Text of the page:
Video: East of England Ambulance Service discusses EPR programme

On the second day of HTN Now April we were joined by Stephen Bromhall, CIO, and Mike Carey, ePCR Programme Manager, from East of England Ambulance Service NHS Trust. The duo presented a live session to discuss their ECPR programme, following a recent roll-out.

Introducing the trust and the area it serves, Stephen Bromhall said: “We cover six counties in the East of England, 7,500 square miles. So we cover a massive region. We support the better part of 6,000,000 patients across our six regions. We also border London.”

Outdated technology was a big motivating factor for the trust, as Mike Carey outlined, “we currently have ambulance-issued tough-books which are very old and out of support, very much at the end of their life to the extent that we can no longer find or buy the spare parts to fix them when needed. We’re now moving towards introducing 3,000 – 4,000 iPads.”

The trust has also made a concerted effort to align its strategy with the NHS Long Term Plan, as Stephen explained, “we have dictated that we want to be aligned to the full NHS long term plan around providing digitisation by 2024.”

Patient-focused objectives helped the trust guide their tech roll-out and were outlined by Stephen, who said: “This is all about patients. We don’t do anything in this organisation that’s not front and centre about patients and our delivery point of care as an ambulance service. We are clear – at the frontline, blue light, we are an emergency service, we deliver emergency care, but we also need to make sure that we can collect information that is then purposeful going forward into our licence to operate.”

As part of the objectives for the trust, funding digital adoption became a priority. Stephen said: “In the NHS we previously bought a platform to do a function, rather than thinking about what other enablements the technology [could] bring to our frontline. These were all of the key areas of our six investment objectives…the board is aligned with this, along with NHS,  who supported us all the way through the procurement and the acquisition, and supported us with funding. We gained digital aspirant funding based on what this programme would deliver and our digital strategy. So, we were the first ambulance service to get digital aspirant funding.”

The strategic objectives set by the trust include, to deliver an electronic patient care record, improve the patient experience through greater coordination of patient pathways, improve data collection and structured data, improve quality from system to clinical decision making and population health management.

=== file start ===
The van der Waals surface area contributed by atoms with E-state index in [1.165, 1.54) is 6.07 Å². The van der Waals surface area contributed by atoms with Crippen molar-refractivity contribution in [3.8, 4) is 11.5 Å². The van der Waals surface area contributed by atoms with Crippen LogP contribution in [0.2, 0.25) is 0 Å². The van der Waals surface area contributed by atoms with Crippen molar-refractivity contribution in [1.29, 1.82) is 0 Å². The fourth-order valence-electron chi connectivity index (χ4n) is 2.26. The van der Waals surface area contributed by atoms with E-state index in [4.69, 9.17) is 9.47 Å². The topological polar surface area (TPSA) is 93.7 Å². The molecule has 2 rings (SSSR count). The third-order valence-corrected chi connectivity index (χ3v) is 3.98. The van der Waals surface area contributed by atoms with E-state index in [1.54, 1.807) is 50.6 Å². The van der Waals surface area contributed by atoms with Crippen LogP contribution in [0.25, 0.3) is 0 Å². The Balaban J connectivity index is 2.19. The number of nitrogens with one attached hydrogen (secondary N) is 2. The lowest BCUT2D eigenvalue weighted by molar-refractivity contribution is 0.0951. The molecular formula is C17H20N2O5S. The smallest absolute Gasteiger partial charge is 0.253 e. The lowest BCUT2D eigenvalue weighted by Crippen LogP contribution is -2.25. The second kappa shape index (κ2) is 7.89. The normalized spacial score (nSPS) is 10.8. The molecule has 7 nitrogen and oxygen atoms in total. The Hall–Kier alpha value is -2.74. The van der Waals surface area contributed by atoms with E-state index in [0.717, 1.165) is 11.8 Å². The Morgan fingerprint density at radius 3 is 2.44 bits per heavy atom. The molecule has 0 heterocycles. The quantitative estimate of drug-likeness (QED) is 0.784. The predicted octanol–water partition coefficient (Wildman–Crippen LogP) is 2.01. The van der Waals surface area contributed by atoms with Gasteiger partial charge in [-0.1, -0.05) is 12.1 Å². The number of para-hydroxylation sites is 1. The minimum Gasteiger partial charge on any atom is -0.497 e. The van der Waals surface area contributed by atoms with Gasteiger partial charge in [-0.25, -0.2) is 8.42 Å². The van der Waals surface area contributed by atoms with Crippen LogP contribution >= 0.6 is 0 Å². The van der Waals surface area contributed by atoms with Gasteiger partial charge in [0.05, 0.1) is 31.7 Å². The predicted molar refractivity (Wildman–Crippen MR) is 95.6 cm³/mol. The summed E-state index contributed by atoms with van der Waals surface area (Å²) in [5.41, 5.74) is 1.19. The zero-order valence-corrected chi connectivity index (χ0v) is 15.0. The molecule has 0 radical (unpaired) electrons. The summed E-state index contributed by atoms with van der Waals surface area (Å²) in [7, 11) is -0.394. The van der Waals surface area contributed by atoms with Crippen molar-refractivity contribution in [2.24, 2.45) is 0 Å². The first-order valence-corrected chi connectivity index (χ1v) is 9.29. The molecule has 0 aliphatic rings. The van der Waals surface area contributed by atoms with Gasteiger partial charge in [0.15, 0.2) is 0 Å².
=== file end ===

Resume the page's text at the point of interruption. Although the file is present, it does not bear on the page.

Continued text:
The current status of the digital adoption by the trust was explained by Mike Carey: “Where we are at the moment is we have a dedicated team in place, so that the team that we do have in place, their only focus for almost everybody on the team is to implement this programme. And it’s across a number of work-streams – we’ve got the development of the new software, that’s Siren Nova, and we’re working very closely with the supplier, Medusa, in terms of what features are prioritised and how they’re rolled out to the iPads.”

The pandemic has also had a big effect on the process, Mike said: “We have been doing this during the pandemic so one of the characteristics that we have to deal with is that we can’t do traditional training or traditional change management. In terms of turning up to ambulance stations…and asking people to sit in rooms to listen to what we’ve got to say. Everything is being done remotely and we’ve made extensive use of e-learning tools, videos, and user guides that have been produced in lots of different formats so you can read them on your phone.”

Stephen closed the presentation with a summary of the feedback that the East of England Ambulance Service NHS Trust has received. He explained: “The positive message we get; the Twitter messages we see, the corridor conversations we have at corporate HQ, and in the ambulance station in which we spend a fair amount of our time. From the CIO and the IMT organisation we hear nothing but positivity. They call it a new toy, but it’s enabled much more than it ever had before, they can now see their corporate emails, they can do their huddles. They can do that timesheet activity; they can book shifts when they want to take bank shifts, or they want to take overtime shifts. All possible from one tool, we’ve never had such engaged staff on a new piece of technology in the history of this organisation.”

Watch the full session below: